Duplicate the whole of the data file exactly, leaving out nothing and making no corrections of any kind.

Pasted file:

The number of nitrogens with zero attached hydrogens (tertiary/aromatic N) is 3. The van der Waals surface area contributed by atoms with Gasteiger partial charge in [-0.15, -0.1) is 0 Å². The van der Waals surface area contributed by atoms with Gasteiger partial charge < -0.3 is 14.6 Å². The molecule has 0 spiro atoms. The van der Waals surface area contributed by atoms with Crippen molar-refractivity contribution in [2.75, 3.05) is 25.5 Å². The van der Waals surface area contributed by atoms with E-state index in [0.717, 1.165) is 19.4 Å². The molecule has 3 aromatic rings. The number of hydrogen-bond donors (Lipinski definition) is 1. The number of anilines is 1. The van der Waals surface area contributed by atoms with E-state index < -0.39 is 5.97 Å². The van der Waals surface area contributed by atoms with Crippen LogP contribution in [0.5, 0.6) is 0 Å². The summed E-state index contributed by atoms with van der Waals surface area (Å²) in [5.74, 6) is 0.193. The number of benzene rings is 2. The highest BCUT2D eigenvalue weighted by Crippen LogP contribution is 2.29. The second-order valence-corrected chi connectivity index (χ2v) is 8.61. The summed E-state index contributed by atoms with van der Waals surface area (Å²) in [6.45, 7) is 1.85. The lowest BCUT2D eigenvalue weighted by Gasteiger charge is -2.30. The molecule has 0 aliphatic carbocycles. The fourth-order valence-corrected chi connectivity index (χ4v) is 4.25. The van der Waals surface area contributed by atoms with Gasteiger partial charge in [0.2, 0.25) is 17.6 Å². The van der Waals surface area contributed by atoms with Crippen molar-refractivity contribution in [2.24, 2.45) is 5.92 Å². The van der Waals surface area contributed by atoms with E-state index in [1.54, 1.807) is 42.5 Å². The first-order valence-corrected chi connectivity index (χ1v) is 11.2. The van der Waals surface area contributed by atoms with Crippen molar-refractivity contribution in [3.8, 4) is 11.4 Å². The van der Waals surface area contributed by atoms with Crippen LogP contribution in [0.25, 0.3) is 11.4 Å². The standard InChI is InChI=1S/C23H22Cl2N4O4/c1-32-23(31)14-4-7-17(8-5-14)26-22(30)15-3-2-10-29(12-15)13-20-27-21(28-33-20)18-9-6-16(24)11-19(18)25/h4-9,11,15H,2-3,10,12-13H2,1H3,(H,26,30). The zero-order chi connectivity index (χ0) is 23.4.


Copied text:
The number of nitrogens with zero attached hydrogens (tertiary/aromatic N) is 3. The van der Waals surface area contributed by atoms with Gasteiger partial charge in [-0.15, -0.1) is 0 Å². The van der Waals surface area contributed by atoms with Gasteiger partial charge < -0.3 is 14.6 Å². The molecule has 0 spiro atoms. The van der Waals surface area contributed by atoms with Crippen molar-refractivity contribution in [2.75, 3.05) is 25.5 Å². The van der Waals surface area contributed by atoms with E-state index in [0.717, 1.165) is 19.4 Å². The molecule has 3 aromatic rings. The number of hydrogen-bond donors (Lipinski definition) is 1. The number of anilines is 1. The van der Waals surface area contributed by atoms with E-state index < -0.39 is 5.97 Å². The van der Waals surface area contributed by atoms with Crippen LogP contribution in [0.5, 0.6) is 0 Å². The summed E-state index contributed by atoms with van der Waals surface area (Å²) in [5.74, 6) is 0.193. The number of benzene rings is 2. The highest BCUT2D eigenvalue weighted by Crippen LogP contribution is 2.29. The second-order valence-corrected chi connectivity index (χ2v) is 8.61. The summed E-state index contributed by atoms with van der Waals surface area (Å²) in [6.45, 7) is 1.85. The lowest BCUT2D eigenvalue weighted by Gasteiger charge is -2.30. The molecule has 0 aliphatic carbocycles. The fourth-order valence-corrected chi connectivity index (χ4v) is 4.25. The van der Waals surface area contributed by atoms with Gasteiger partial charge in [0.2, 0.25) is 17.6 Å². The van der Waals surface area contributed by atoms with Crippen molar-refractivity contribution in [2.24, 2.45) is 5.92 Å². The van der Waals surface area contributed by atoms with E-state index in [1.54, 1.807) is 42.5 Å². The first-order valence-corrected chi connectivity index (χ1v) is 11.2. The van der Waals surface area contributed by atoms with Crippen molar-refractivity contribution in [3.8, 4) is 11.4 Å². The van der Waals surface area contributed by atoms with Crippen LogP contribution in [0.25, 0.3) is 11.4 Å². The standard InChI is InChI=1S/C23H22Cl2N4O4/c1-32-23(31)14-4-7-17(8-5-14)26-22(30)15-3-2-10-29(12-15)13-20-27-21(28-33-20)18-9-6-16(24)11-19(18)25/h4-9,11,15H,2-3,10,12-13H2,1H3,(H,26,30). The zero-order chi connectivity index (χ0) is 23.4.